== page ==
Election Guide 2016: Proposition 106 — Access to medical aid in dying | SteamboatToday.com

Election Guide 2016: Proposition 106 — Access to medical aid in dying

Father Ernest Bayer
John F. Russell

Proposition 106 ballot language:

Shall there be a change to the Colorado revised statutes to permit any mentally capable adult Colorado resident who has a medical prognosis of death by terminal illness within six months to receive a prescription from a willing licensed physician for medication that can be self-administered to bring about death; and in connection therewith, requiring two licensed physicians to confirm the medical prognosis, that the terminally-ill patient has received information about other care and treatment options, and that the patient is making a voluntary and informed decision in requesting the medication; requiring evaluation by a licensed mental health professional if either physician believes the patient may not be mentally capable; granting immunity from civil and criminal liability and professional discipline to any person who in good faith assists in providing access to or is present when a patient self-administers the medication; and establishing criminal penalties for persons who knowingly violate statutes relating to the request for the medication?

— Proposition 106 asks voters whether to create the “Colorado End-of-Life Options Act,” which would be the state’s version of similar “Death with Dignity” legislation already passed in Oregon, Washington, Vermont, Montana and California.

Terminally ill adults with a prognosis of living six months or less could qualify to self-administer a lethal medication under certain conditions to voluntarily end their own life.

Two oral requests, at least 15 days apart, and one written request for the medication must be made by the patient to a primary physician, and both that physician and another must confirm the person’s terminal prognosis and mental capability.

Proponent Dr. Charles Hamlin said that after watching both of his parents experience unnecessary suffering before their deaths, he became a passionate advocate for such legislation.

Hamlin’s father had an untreatable sarcoma, and decided to end his own life by starving himself, while his mother had strokes and lived for a long time in a complete fog, disconnected from her loved ones, said Hamlin, a retired physician who lives on Lynx Pass near Stagecoach.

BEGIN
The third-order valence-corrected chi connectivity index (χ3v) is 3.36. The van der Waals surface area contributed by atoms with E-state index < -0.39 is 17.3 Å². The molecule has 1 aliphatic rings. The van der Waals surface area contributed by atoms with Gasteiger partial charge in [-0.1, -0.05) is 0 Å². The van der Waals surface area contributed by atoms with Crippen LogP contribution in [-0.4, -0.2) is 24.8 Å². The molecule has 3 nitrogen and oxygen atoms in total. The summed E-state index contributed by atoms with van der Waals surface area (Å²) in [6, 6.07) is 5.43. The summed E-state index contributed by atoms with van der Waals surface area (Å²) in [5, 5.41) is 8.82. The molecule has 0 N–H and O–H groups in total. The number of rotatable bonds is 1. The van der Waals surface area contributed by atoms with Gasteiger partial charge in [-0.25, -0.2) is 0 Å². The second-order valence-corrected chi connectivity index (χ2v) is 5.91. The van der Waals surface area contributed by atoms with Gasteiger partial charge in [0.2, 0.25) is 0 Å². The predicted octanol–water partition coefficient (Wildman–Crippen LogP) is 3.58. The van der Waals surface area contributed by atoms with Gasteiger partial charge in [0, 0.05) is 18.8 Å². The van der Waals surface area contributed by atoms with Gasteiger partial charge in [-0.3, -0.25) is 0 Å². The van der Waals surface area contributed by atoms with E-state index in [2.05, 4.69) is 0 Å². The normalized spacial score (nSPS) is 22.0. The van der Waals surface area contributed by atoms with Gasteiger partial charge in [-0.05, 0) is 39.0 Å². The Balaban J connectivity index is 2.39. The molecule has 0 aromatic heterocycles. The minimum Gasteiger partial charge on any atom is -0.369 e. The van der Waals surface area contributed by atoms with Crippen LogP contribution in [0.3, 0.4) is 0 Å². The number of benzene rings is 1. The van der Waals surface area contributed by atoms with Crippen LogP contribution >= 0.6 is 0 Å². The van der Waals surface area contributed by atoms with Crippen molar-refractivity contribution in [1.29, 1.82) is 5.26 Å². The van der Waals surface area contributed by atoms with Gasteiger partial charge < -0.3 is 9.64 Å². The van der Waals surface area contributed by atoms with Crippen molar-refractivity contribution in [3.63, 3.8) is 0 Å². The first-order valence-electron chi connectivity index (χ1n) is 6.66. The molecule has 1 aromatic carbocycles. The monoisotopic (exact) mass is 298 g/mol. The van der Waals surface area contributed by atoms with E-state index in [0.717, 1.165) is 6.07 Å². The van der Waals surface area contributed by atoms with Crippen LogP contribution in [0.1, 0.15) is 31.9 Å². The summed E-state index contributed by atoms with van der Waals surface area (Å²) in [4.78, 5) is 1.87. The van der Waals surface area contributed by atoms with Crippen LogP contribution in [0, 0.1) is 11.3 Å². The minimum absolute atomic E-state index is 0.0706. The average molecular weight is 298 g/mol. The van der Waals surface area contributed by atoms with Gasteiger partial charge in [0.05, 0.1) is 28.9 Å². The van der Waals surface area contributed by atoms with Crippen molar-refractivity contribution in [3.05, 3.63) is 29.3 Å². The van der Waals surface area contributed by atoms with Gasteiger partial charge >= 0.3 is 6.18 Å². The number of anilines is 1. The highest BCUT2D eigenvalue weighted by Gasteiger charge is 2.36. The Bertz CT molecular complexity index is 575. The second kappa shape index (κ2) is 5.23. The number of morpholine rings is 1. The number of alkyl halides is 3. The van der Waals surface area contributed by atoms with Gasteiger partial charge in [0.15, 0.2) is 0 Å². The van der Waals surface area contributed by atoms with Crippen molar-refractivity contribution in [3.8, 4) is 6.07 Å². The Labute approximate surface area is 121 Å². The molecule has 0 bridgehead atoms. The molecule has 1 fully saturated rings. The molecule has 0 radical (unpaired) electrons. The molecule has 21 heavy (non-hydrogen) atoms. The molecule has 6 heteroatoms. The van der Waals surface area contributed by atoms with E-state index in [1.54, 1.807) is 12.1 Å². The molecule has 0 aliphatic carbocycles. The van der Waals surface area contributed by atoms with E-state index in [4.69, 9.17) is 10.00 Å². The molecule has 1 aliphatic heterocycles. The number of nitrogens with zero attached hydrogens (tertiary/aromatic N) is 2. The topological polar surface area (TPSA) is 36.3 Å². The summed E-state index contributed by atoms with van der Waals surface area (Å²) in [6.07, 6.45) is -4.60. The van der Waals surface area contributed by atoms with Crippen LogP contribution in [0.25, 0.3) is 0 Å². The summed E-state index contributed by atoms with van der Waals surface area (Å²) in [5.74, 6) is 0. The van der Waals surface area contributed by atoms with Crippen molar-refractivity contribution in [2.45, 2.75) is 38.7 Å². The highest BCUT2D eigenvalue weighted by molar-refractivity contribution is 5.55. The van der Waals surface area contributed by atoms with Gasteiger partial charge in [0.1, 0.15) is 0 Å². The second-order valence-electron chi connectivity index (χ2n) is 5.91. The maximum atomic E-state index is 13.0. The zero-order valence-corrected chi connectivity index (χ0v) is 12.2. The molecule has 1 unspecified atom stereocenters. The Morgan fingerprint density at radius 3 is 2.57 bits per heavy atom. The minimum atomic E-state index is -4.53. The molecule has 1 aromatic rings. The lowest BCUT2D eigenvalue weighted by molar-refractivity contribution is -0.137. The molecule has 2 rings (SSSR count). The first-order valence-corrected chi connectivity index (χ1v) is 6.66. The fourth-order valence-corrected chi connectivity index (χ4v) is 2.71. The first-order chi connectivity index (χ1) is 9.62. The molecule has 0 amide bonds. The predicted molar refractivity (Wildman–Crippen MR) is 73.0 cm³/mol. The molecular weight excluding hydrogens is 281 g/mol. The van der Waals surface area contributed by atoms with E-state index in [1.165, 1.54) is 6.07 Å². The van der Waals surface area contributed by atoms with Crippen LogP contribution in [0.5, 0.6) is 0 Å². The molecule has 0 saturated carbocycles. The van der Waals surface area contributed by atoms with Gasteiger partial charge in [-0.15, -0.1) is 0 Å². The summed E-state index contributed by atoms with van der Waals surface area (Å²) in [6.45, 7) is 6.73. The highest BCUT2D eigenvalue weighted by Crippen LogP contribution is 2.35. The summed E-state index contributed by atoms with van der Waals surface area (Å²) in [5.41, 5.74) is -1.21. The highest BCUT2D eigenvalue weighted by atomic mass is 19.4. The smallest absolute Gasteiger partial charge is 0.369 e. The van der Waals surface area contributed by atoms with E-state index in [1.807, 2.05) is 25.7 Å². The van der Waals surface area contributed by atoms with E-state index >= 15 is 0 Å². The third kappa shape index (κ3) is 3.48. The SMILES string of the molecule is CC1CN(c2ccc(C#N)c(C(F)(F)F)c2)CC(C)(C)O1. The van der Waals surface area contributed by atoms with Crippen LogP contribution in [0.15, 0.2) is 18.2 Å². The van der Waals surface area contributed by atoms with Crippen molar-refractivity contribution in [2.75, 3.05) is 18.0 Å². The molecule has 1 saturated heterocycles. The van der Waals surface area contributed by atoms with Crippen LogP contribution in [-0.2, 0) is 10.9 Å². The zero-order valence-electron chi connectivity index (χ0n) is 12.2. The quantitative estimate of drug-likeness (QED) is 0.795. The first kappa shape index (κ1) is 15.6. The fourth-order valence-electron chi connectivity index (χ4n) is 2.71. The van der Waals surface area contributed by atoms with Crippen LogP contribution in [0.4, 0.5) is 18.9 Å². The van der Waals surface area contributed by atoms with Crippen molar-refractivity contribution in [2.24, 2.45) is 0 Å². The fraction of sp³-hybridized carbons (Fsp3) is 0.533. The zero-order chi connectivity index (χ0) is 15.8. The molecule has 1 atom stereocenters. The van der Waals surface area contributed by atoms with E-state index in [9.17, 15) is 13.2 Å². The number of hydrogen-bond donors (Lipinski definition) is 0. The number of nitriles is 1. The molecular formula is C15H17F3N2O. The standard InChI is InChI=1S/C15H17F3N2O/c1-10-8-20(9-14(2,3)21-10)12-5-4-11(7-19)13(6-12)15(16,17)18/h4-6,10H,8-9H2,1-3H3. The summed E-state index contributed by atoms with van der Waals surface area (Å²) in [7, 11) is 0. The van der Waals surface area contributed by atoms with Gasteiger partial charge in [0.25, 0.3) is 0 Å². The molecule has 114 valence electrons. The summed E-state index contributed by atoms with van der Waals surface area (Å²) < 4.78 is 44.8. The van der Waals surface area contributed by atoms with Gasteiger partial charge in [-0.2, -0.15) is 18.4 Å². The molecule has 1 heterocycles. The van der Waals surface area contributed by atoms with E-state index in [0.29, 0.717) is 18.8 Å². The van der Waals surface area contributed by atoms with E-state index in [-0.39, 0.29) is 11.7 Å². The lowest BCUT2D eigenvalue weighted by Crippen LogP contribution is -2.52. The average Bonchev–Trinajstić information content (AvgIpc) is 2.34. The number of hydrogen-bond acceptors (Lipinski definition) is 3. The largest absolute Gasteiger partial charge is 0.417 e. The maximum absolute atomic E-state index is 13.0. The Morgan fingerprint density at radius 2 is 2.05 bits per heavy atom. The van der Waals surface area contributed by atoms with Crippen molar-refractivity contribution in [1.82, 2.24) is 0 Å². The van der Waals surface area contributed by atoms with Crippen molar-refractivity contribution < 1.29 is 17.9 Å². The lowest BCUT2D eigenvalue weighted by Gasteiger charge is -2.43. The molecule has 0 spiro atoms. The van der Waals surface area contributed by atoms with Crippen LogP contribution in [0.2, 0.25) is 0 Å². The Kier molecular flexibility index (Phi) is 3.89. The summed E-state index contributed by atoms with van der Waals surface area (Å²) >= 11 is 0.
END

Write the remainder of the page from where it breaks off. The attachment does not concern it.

“The ability of someone who is an adult of sound mind and is dying to want to have a peaceful death on their own terms is becoming a movement because of the older populations and because of the miracles that have happened in medicine (prolonging lives),” Hamlin said.

Opponent Father Ernest Bayer of Holy Name Catholic Church argues that the proposition is for assisted suicide and could lead people to end their lives because they view their condition as too costly or too much of a burden on family members, not necessarily because it’s what they really want.

The proposed law could also lead to a slippery slope, eventually putting the lives of the elderly or disabled in danger, Bayer said.

“It leads to a perspective that at a certain point, someone’s life is no longer worth living,” Bayer said.

Bayer believes that people don’t have to turn to extraordinary measures to prolong the life of someone dying, but they should take advantage of palliative care and pain relief and let life end naturally, as God intended it to.

“Life is a gift from God, and it’s not our prerogative to take that away by murdering someone else or by murdering ourselves,” Bayer said.

Bayer also argues that while the proposed law claims it would only apply to people with a terminal prognosis, there have been numerous cases where someone with a terminal diagnosis has recovered.

“They might have committed suicide if they thought they only had a month to live, but their body could recover from the disease,” Bayer said. “It’s happened before.”

Proponents of the proposition point to states with existing aid-in-dying laws as successful case studies for Colorado.

Oregon passed medical aid-in-dying legislation in 1997, with about 1,500 people requesting the medication over the 19 years it’s been available. Patients cited loss of autonomy and dignity at the end of their lives as primary reasons for getting the medication, and about a third are estimated to have not taken the medication after all.

Hamlin said Colorado’s proposition is similar to other states but includes more safeguards to prevent misuse or abuse.

“It’s quite thorough, and there’s very little opportunity to abuse the criteria, which is an adult of sound mind who is dying,” Hamlin said. “It will not increase deaths. It will decrease suffering at the end.”

To reach Teresa Ristow, call 970-871-4206, email tristow@SteamboatToday.com or follow her on Twitter @TeresaRistow

Support Local Journalism

Support Local Journalism

Readers around Steamboat and Routt County make the Steamboat Pilot & Today’s work possible. Your financial contribution supports our efforts to deliver quality, locally relevant journalism.

Now more than ever, your support is critical to help us keep our community informed about the evolving coronavirus pandemic and the impact it is having locally. Every contribution, however large or small, will make a difference.

Each donation will be used exclusively for the development and creation of increased news coverage.


Start a dialogue, stay on topic and be civil.
If you don't follow the rules, your comment may be deleted.

User Legend: iconModerator iconTrusted User